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Unformatted text preview: Phys 852, Quantum mechanics II, Spring 2008 The Quantum Adiabatic Theorem 4/14/2008 Prof. Michael G. Moore, Michigan State University 1 Statement of the Problem: The physics of adiabatic transfer is a common thread found throughout modern quantummechanics ex periments. In a typical quantum system, the Hamiltonian contains one or more adjustable parameters. Thus it is of great practical importance to understand what happens to the state of a quantum system if these variables are varied with time. In general, there are two important limiting cases: (i) the parameter is varied much faster than the system response time, and (ii) the parameter is adjusted much slower than the system response time. This second limiting case is the adiabatic regime. Before analyzing these two limiting cases, we need to consider the structure of a time varying Hamiltonian. The eigenvalues of a Hamiltonian satisfy the energy eigenvalue equation H  E n ) = E n  E n ) . (1) If H → H ( t ), then at fixed t , H is still a Hermitian matrix, and thus has a set of real eigenvalues and orthonormal eigenvectors. When t is varied, the local eigenstates and eigenvalues also change with time, so that the eigenvalue equation becomes H ( t )  E n ( t ) ) = E n ( t )  E n ( t ) ) . (2) The eigenstates satisfy the usual orthonormality condition at equal times ( E m ( t )  E n ( t ) ) = δ mn , (3) but at different times the inner product ( E m ( t )  E n ( t ) ) has no special significance. With this structure we can now consider the response of the system to a sudden (i) or adiabatic (ii) change in H . For simplicity we will consider the case where the system is prepared initially in the n th enegy level, so  ψ (0) ) =  E n (0) ) . . We now evolve time from t = 0 to t = T , with T being very small, yet H ( T ) being very different from H (0). In this regime, the state cannot respond, so it remains in its initial state, so that  ψ ( T ) ) =  E n (0) ) . But  E n (0) ) is no longer an eigenstate of H ( T ). To see how the state then evolves we must expand onto the new eigenstates, giving  ψ ( t ) ) = summationdisplay m  E m ( T ) )( E m ( T )  E n (0) ) e − iω m ( t − T ) . (4) Because the expansion coefficients ( E m ( T )  E n (0) ) are essentially random, we see that a sudden change takes a system in the n th eigenstate into a random superposition of many eigenstates. Hence we can say that a fast parameter change induces transitions between the local eigenstates. In the limit of a very slow change, we can invoke the Aidabatic theorem, which says that a system initially in state  E n (0) ) will be found with unit probability in state  E n ( T ) ) , i.e. no transitions have occured. We note that the state  E n ( T ) ) can be very different from the state  E n (0) ) . Their relationship is that they are both the n th eigenstate of their respective Hamiltonian....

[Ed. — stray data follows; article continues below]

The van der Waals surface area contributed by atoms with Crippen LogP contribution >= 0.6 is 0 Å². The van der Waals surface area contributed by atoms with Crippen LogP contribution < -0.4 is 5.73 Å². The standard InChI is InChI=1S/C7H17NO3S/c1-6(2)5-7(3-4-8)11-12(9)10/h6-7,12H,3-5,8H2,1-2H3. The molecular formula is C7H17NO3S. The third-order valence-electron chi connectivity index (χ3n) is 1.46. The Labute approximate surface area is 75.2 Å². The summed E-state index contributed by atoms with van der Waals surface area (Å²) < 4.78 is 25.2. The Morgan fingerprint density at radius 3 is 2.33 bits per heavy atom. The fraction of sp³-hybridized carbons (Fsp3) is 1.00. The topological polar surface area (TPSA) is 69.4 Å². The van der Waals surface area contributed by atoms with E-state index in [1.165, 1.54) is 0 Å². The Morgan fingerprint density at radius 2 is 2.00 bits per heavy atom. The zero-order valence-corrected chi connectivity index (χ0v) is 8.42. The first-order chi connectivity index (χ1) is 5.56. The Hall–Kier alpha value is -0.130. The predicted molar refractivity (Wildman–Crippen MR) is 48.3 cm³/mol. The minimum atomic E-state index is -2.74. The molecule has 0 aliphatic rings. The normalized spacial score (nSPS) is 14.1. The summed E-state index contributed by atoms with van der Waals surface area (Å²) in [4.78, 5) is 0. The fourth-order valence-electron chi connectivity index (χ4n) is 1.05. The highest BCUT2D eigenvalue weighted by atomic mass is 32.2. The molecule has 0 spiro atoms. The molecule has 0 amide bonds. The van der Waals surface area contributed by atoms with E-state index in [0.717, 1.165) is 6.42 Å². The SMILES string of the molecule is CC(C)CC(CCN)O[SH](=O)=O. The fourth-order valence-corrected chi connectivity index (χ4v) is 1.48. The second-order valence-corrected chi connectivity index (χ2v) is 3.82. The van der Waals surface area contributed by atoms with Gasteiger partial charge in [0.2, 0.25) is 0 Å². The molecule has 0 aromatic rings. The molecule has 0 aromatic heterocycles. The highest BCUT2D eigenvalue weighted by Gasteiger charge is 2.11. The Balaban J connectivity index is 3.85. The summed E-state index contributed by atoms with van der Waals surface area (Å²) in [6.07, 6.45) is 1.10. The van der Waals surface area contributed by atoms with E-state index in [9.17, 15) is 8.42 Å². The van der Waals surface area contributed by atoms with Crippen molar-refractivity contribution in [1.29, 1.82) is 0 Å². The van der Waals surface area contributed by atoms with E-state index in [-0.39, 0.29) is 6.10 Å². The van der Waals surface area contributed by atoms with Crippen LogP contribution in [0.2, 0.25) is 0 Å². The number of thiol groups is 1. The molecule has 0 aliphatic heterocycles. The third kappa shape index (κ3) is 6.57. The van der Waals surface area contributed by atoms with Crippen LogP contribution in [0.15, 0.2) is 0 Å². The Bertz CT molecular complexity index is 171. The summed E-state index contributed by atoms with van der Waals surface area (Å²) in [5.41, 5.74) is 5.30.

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This note was uploaded on 11/26/2010 for the course PHYSICS PHYS 852 taught by Professor Michaelmoore during the Spring '10 term at Michigan State University.
 Spring '10
 MichaelMoore
 mechanics

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